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Fully Funding Education is the Top Issue as LD 18 Democrats look to take both State Representative Seats in 2018

State Representative Mitzi Epstein

State Representative Mitzi Epstein

Education, Education, Education. That is the top issue for all three candidates competing for the two Representative seats for LD 18 as they vie to continue the trajectory of making this district increasingly blue in this year’s election.

As reported in a previous overview of LD 18, it is a district that includes Ahwatukee-Phoenix, Tempe, Chandler, and Mesa. Socioeconomically, it is a mostly upper-middle-class district. It is where the main campus of Mesa Community College is located as well as technology powerhouses GoDaddy and Intel.

Jennifer Jermaine

Until recently, the district has predominately elected Republican candidates for its local seats. Democrats made their first electoral gains in the district this decade with victories for State Senator Sean Bowie and State Representative Denise “Mitzi” Epstein in 2016.

The party hopes to continue this trend by re-electing Bowie and Epstein to their current positions and electing either Jennifer Jermaine or LaDawn Stuben who will run against Republican State Representative incumbent Jill Norgaard.
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Martha McSally Exposed as the Worst Kind of Politician

Martha McSally video

Even among the hard right, McSally’s announcement video ad was received as confusing, weird, and ultra-Trumpian.

On a beautiful day in January, retired Air Force Colonel Martha McSally, the elusive Arizona Republican Congresswoman from Tucson, who has incredibly not held a Town Hall in close to three years, stood in front of a small crowd of VIPs congregated in a private airplane hangar (east of Tucson) and declared her candidacy for Arizona Senate. Her rally was an over the top, hyper-nationalistic “barn burner” of an occasion, where McSally told the crowd that she was ready to – as they say in the Air Force: Fly, Fight and Win.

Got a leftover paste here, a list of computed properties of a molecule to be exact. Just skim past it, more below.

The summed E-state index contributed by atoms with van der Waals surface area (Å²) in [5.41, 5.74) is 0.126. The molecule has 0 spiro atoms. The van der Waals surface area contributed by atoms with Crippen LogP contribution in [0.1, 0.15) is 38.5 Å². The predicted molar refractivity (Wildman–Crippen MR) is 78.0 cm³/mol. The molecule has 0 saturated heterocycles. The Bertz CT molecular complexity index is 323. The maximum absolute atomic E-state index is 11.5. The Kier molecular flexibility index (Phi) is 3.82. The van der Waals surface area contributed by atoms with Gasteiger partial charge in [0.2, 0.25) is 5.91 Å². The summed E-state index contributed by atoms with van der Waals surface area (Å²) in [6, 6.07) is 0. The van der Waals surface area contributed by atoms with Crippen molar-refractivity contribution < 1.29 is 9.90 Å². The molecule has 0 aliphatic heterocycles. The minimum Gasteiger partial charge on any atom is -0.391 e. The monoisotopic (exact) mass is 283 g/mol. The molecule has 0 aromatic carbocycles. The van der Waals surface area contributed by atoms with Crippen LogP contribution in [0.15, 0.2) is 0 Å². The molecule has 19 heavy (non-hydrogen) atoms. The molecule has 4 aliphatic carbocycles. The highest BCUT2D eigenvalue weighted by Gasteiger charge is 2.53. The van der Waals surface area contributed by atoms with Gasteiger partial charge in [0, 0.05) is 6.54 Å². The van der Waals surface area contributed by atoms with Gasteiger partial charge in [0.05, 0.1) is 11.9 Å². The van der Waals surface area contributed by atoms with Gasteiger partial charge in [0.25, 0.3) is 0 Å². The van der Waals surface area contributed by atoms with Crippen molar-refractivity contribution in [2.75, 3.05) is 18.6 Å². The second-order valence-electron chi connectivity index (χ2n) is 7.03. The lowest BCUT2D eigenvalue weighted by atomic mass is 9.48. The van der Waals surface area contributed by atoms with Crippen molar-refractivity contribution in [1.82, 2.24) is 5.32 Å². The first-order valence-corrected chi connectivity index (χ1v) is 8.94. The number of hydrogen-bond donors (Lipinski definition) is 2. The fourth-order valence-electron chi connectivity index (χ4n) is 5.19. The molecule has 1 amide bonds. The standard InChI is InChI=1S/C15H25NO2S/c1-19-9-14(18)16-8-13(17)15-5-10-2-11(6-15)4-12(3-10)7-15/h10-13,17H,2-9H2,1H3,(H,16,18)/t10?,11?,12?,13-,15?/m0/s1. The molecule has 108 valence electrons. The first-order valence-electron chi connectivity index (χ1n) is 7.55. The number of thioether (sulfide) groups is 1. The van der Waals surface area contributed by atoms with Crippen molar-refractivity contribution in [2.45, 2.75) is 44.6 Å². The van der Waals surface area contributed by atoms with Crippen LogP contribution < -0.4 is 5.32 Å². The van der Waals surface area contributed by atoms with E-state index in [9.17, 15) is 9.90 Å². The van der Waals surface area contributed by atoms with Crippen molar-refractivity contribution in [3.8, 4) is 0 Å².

McSally dressed up in her old A-10 flight suit, awkwardly rattled off some sort of racist stuff about the Mexican-American border, Sharia Law, and Trump’s Wall – then hopped in the back seat of a shiny WWII T-6 vintage trainer plane. She was then flown, by another pilot to Phoenix and Prescott for further campaign rallies – it was over-the-top self-aggrandizement.

U.S. Rep Martha McSally, a two-term Republican from Tucson and a former Air Force combat pilot is running for the same Senate seat which U.S. Senator Jeff Flake will retire from following his fiery rebuke of President Trump’s fascist tendencies on the Senate floor. The three-candidate, dogfight of a primary pits McSally, (the clear choice of the GOP establishment), against pardoned Sheriff Arpaio of Fountain Hills and conspiracy theorist Kelli Ward, a former state senator from Lake Havasu City, both of whom will be battling to win the party’s conservative base. Just last week, McSally was endorsed by our state’s former governor, Jan Brewer.

Confusing and weird

In the digital ad that accompanied her “Fly, Fight, Win” campaign rallies, McSally walks among aircraft and bizarrely declares:

“I refused to bow down to Sharia Law, and like our president, I am tired of DC politicians and their BS excuses – I am a fighter pilot and I talk like one. That’s why I told Washington Republicans to grown a pair of ovaries and get the job done.”